Next, we made our way to the famous forts of Hunza. The local guide at the Baltit Fort informed us that Baltit means “upper” and Altit means “lower”. The rulers of Hunza built the fort around 700 years ago.

Baltit Fort is not far from the Karimabad market; however, it is a continual ascent so be prepared to exert yourself.

The guide we hired was very well versed in the history of the fort and gave us an amazing and informative tour, telling us details about Hunza's past that we were not aware of. This is the moment I realised that Hunza has a history of its own and is not just a run of the mill hill station for tourists.

On our third day, we made our way to Attabad Lake, which is at a short driving distance from Hunza. The water body emerged as a result of massive land sliding in 2010 which blocked the flow of river Hunza and resulted in villages getting drowned as water collected to form a lake.

On the way to Attabad, you get to pass tunnels that were built after the original Karakoram Highway was sunk by the formation of the lake. The tunnels, built in collaboration with the Chinese government as part of the China-Pakistan Economic Corridor (CPEC), extend to more than seven kilometres and are simply an amazing feat of engineering – something you won’t see anywhere else in Pakistan.

The moment we got a glimpse of Attabad Lake, we were left awe-struck by the beautiful blue color of the water. We even took a boat tour across the lake, enthralled by the beauty of the lake and the destruction that lay underneath it. At certain places, you can still see the top of trees and the previous Karakoram Highway submerged – a testament to the former landscape.

We made our way back to our hotel that day with our phones full of stunning pictures.

The next day was the day we would embark on our journey to witness the highlight of our trip – we were going to the Khunjerab Pass. The journey was around three to four hours one-way and therefore we set out early. Sost, the last city before the pass, is around an hour and a half away from Hunza. At Sost, we stopped at the Pakistan Tourism Development Corporation (PTDC) motel to freshen up and break the journey.

After some refreshments, we drove on for another hour and a half. The landscape and scenery changes as you pass Sost; the mountains become barren with little to no vegetation. There is a gradual ascent until finally, the gate of the Khunjerab Pass comes into view. You have to park your car around one kilometre from the gate and walk there. However, nothing really prepares you for the cold that greets you the moment you step out of your car.

Khunjerab Pass is at an elevation of 15,400 feet approximately, and the moment you step out of the car, you are greeted with extremely cold wind and the change in air pressure will leave your ears ringing and your head reeling. Due to the decreased oxygen, we felt a shortness of breath after walking for around 500 metres.

We hurriedly made our way to the gate, took a few pictures and quickly looked our fill of the view before heading back, since it was difficult to stand there much longer. After reaching the car, it took us 10 minutes to catch our breath and compose ourselves enough to set out on our return journey.

When you reach Khunjerab Pass, you see a beautiful meadow with snow-covered mountains on all sides and a grassy landscape with small ponds – truly a visual treat. But the harsh weather conditions remind you of the amazing accomplishment that is the Karakoram Highway. To build a road in such conditions, and that too in the 1960s and 1970s, is simply mind-blowing. Some people have rightly called it the eighth wonder of the world.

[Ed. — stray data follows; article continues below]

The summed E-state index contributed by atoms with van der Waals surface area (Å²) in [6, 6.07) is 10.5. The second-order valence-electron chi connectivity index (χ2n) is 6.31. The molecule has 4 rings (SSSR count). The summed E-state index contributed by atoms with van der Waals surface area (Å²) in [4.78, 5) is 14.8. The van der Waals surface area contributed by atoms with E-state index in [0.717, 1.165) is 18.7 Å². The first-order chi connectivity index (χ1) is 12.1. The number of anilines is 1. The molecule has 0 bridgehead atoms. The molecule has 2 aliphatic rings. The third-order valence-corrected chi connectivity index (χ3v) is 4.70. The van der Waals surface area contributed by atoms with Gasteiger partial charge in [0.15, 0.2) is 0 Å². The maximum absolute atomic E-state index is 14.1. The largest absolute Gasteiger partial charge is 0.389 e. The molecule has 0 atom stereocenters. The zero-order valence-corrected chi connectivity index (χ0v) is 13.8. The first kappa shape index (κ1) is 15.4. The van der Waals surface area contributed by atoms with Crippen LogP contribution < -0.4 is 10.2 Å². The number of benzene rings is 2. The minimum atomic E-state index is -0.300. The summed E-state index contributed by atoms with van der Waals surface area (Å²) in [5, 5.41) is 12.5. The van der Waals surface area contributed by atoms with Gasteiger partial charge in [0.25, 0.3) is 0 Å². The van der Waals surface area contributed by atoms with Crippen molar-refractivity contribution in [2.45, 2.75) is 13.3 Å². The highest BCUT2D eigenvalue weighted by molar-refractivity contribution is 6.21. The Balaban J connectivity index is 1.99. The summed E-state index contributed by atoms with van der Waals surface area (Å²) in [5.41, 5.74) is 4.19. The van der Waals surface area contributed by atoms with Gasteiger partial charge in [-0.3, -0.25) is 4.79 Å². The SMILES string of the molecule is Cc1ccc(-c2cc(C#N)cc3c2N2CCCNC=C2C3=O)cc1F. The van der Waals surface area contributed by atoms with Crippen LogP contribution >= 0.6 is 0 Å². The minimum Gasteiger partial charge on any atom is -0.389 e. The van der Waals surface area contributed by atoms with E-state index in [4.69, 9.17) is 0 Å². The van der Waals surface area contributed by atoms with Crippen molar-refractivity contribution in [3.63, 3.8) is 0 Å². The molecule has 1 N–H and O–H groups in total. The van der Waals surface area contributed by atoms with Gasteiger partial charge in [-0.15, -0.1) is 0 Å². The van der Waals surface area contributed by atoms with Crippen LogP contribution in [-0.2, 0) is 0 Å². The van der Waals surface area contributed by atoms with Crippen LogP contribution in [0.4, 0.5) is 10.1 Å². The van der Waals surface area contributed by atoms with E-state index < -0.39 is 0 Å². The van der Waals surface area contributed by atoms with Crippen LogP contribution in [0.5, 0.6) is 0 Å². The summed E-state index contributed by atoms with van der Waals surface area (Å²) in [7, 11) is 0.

On our way back, we once again stopped at the PTDC motel in Sost for lunch. Further down the road, we stopped at Glacier Breeze Passu. Upon seeing the board, we were a bit confused since there was no café visible – until we saw a long staircase all the way up to the top of a hill where there stood a small restaurant. Climbing around 150 steps to finally reach the restaurant is actually a very good way to whet one’s appetite before a meal.

After some delicious apricot cake and tea, we then returned to Hunza. It was quite a drive but definitely worth taking at least once in your lifetime.

The next day, we visited Altit Fort, which was built by the rulers of Hunza more than a thousand years ago. The most spectacular part of the fort is that it is built right on the edge of the rock with a steep fall below. Its unique position allows an excellent vantage point for photography.

This was our last day in Hunza, and after ending our tour of the fort, we made our back to the hotel knowing that we would be starting our return journey the next day. However, it felt amazing to know that whatever little fear we felt before undertaking this journey, could all be put to rest, as we would undoubtedly be carrying happy memories of an amazing trip.

Pakistan has so many beautiful places that are waiting to be explored. I would recommend anyone fond of traveling to visit Gilgit, Hunza and the surrounding areas. Not only are the places full of scenic beauty, but what makes your stay truly memorable is the hospitality of the people. The friendly and welcoming faces that will greet you wherever you go are what truly make your trip to the north an unforgettable experience.

All Photos: Ahsan Nadeem
Ahsan Nadeem The author is a chartered accountant who works in an auditing firm and loves traveling. The thrill of exploring new places, meeting new people and seeing new cultures motivates and excites him.
The views expressed by the writer and the reader comments do not necassarily reflect the views and policies of the Express Tribune.

Facebook Conversations


Zaidi Abdullah | 2 years ago | Reply | Recommend Ahsan, Thank you for the informative blog and beautiful pictures. I am going to Gilgit, Hunza, Swat and etc in February 2018. I am very excited now.
Wasim Sarabi | 2 years ago | Reply | Recommend sir for ur kind info Rakaposhi & Diran Peaks r not in Hunza but in Nagar district